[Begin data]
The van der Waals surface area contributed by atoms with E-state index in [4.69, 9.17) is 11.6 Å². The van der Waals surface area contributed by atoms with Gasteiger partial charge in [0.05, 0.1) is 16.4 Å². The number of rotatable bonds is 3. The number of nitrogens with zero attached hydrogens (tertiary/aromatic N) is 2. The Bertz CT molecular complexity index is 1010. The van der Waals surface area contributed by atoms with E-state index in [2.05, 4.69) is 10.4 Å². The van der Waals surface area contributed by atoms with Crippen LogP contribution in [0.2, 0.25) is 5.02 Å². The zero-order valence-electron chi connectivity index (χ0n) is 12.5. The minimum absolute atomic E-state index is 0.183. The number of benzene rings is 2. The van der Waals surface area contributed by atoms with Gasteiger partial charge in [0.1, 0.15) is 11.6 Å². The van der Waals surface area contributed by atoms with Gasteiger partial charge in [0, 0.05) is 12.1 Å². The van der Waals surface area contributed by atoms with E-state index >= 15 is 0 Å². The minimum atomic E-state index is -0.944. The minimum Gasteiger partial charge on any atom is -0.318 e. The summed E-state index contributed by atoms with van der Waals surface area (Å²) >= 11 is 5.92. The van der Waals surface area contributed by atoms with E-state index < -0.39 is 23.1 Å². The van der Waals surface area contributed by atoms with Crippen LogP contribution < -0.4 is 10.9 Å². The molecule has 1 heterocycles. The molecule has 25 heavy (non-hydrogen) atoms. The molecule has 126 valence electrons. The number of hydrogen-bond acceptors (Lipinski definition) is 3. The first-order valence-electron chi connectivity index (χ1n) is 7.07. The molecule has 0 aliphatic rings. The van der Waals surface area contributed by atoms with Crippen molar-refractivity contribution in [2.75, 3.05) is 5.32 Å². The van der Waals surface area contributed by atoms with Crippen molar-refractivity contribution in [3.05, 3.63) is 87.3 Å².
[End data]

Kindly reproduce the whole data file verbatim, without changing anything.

The van der Waals surface area contributed by atoms with E-state index in [4.69, 9.17) is 11.6 Å². The van der Waals surface area contributed by atoms with Gasteiger partial charge in [0.05, 0.1) is 16.4 Å². The number of rotatable bonds is 3. The number of nitrogens with zero attached hydrogens (tertiary/aromatic N) is 2. The Bertz CT molecular complexity index is 1010. The van der Waals surface area contributed by atoms with E-state index in [2.05, 4.69) is 10.4 Å². The van der Waals surface area contributed by atoms with Crippen LogP contribution in [0.2, 0.25) is 5.02 Å². The zero-order valence-electron chi connectivity index (χ0n) is 12.5. The minimum absolute atomic E-state index is 0.183. The number of benzene rings is 2. The van der Waals surface area contributed by atoms with Gasteiger partial charge in [0.1, 0.15) is 11.6 Å². The van der Waals surface area contributed by atoms with Gasteiger partial charge in [0, 0.05) is 12.1 Å². The van der Waals surface area contributed by atoms with E-state index >= 15 is 0 Å². The minimum atomic E-state index is -0.944. The minimum Gasteiger partial charge on any atom is -0.318 e. The summed E-state index contributed by atoms with van der Waals surface area (Å²) >= 11 is 5.92. The van der Waals surface area contributed by atoms with E-state index < -0.39 is 23.1 Å². The van der Waals surface area contributed by atoms with Crippen LogP contribution < -0.4 is 10.9 Å². The molecule has 1 heterocycles. The molecule has 25 heavy (non-hydrogen) atoms. The molecule has 126 valence electrons. The number of hydrogen-bond acceptors (Lipinski definition) is 3. The first-order valence-electron chi connectivity index (χ1n) is 7.07. The molecule has 0 aliphatic rings. The van der Waals surface area contributed by atoms with Crippen molar-refractivity contribution in [2.75, 3.05) is 5.32 Å². The van der Waals surface area contributed by atoms with Crippen molar-refractivity contribution in [3.05, 3.63) is 87.3 Å².